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, 12, 16-22

Contrast Enhanced Oesophageal Avoidance for Stereotactic Body Radiotherapy: Barium vs. Gastrografin


Contrast Enhanced Oesophageal Avoidance for Stereotactic Body Radiotherapy: Barium vs. Gastrografin

Katrina Woodford et al. Tech Innov Patient Support Radiat Oncol.


Introduction: SABR may facilitate treatment in a greater proportion of locally-advanced NSCLC patients, just as it has for early-stage disease. The oesophagus is one of the key dose-limiting organs and visualization during IGRT would better ensure toxicity is avoided. As the oesophagus is poorly seen on CBCT, we assessed the extent to which this is improved using two oral contrast agents.

Materials & methods: Six patients receiving radiotherapy for Stage I-III NSCLC were assigned to receive 50 mL Gastrografin or 50 mL barium sulphate prior to simulation and pre-treatment CBCTs. Three additional patients who did not receive contrast were included as a control group. Oesophageal visibility was determined by assessing concordance between six experienced observers in contouring the organ. 36 datasets and 216 contours were analysed. A STAPLE contour was created and compared to each individual contour. Descriptive statistics were used and a Kappa statistic, Dice Coefficient and Hausdorff distance were calculated and compared using a t-test. Contrast-induced artefact was assessed by observer scoring.

Results: Both contrast agents significantly improved the consistency of oesophagus localisation on CBCT across all comparison metrics compared to CBCTs without contrast. Barium performed significantly better than Gastrografin with improved kappa statistics (p = 0.007), dice coefficients (p < 0.001) and Hausdorff distances (p = 0.002), although at a cost of increased image artefact.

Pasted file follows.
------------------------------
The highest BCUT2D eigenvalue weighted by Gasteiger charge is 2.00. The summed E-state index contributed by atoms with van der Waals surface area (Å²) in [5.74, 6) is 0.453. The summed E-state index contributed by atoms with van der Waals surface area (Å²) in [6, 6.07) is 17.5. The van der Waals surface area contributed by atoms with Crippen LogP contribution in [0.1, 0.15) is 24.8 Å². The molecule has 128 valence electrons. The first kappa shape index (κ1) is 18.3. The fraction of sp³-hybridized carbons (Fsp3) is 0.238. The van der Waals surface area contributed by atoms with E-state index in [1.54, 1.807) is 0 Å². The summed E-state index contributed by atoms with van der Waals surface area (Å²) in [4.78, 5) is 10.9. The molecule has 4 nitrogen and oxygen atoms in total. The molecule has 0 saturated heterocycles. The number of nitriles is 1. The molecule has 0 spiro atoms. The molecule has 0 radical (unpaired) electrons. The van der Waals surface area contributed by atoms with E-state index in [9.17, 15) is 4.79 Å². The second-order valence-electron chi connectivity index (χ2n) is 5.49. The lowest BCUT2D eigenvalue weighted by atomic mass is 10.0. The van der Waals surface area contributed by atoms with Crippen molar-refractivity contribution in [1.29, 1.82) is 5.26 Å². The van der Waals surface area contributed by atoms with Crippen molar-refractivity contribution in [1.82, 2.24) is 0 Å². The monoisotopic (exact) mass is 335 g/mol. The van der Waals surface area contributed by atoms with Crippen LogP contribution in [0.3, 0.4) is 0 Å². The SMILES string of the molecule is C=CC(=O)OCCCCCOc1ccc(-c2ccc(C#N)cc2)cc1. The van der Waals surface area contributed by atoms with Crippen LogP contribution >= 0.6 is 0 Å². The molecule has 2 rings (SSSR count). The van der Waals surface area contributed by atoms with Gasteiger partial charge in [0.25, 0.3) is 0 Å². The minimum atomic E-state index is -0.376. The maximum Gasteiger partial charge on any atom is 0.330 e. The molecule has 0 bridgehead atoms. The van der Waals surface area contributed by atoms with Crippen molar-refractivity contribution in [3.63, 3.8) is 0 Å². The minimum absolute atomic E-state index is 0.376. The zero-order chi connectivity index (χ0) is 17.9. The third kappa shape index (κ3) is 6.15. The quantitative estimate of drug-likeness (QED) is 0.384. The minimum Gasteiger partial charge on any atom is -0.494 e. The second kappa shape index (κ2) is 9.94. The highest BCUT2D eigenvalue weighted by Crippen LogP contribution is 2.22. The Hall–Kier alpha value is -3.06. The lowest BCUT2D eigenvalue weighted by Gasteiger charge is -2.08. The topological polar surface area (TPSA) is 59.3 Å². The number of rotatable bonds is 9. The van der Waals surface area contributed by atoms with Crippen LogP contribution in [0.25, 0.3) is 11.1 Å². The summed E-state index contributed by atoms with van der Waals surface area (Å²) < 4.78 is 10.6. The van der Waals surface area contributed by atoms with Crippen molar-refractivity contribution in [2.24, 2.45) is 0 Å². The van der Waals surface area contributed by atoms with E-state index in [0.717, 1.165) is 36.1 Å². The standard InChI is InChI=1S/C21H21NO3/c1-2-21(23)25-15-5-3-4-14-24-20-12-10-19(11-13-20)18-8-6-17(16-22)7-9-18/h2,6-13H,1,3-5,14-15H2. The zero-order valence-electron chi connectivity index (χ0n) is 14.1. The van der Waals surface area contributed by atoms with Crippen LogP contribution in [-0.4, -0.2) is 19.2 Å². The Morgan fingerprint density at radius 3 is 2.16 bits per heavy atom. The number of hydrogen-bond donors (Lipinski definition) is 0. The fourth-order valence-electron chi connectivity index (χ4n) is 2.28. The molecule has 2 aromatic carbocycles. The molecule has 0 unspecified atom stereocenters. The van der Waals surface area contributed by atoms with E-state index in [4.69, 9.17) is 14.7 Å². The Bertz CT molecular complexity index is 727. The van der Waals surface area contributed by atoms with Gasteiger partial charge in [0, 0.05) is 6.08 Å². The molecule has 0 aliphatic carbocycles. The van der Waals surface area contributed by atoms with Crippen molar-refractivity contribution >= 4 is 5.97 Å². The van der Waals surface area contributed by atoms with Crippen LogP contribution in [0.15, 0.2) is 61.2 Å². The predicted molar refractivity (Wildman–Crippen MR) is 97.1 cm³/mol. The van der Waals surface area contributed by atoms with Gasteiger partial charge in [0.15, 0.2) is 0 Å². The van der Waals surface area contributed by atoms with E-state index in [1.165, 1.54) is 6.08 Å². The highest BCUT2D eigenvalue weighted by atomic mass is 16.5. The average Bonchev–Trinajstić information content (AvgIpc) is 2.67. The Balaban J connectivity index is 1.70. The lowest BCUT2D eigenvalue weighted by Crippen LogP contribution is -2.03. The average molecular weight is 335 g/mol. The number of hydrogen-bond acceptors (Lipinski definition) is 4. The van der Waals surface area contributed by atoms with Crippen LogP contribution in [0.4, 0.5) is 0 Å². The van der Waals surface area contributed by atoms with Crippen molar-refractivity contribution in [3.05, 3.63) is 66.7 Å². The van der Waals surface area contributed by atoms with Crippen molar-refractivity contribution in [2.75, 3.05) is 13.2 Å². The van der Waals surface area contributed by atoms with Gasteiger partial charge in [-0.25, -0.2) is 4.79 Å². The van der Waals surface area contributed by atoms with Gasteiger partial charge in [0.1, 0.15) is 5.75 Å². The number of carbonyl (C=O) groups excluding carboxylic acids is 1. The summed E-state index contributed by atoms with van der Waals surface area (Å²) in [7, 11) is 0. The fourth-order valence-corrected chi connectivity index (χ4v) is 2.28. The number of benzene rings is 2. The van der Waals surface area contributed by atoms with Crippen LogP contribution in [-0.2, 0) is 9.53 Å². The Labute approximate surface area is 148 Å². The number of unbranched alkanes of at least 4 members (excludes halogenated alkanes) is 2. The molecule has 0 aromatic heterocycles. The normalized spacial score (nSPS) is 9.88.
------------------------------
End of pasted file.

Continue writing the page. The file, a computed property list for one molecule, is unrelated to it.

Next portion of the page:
Discussion: Barium produced lower delineation uncertainties but more image artefact, compared to Gastrografin and no contrast. It is feasible to use oral contrast as a tool in IGRT to help guide clinicians and therapists with online matching and monitoring of the oesophageal position.

Keywords: Cone-beam computed tomography; Oesophagus; Oral contrast; Stereotactic body radiotherapy.

Conflict of interest statement

The author declare that there is no conflict of interest.


Fig. 1
Fig. 1
Axial images of one patient’s (a) planning CT with Gastrografin, (b) CBCT with Gastrografin and (c) CBCT without contrast. Planning target volume in red. (For interpretation of the references to colour in this figure legend, the reader is referred to the web version of this article.)
Fig. 2
Fig. 2
Axial images of one patient after Gastrografin administration on different days showing inconsistent coating of the oesophagus – (a) poor coating and subsequently greater variation between observer contours compared to (b) improved coating, leading to less variation between contours.
Fig. 3
Fig. 3
Axial CBCT image showing artefact caused by barium in a dilated oesophagus.
Fig. 4
Fig. 4
Axial image of a pre-treatment contrast-enhanced CBCT on a patient where the contrast agent highlights the altered oesophagus position (blue) compared to the planned position (pink). (For interpretation of the references to colour in this figure legend, the reader is referred to the web version of this article.)

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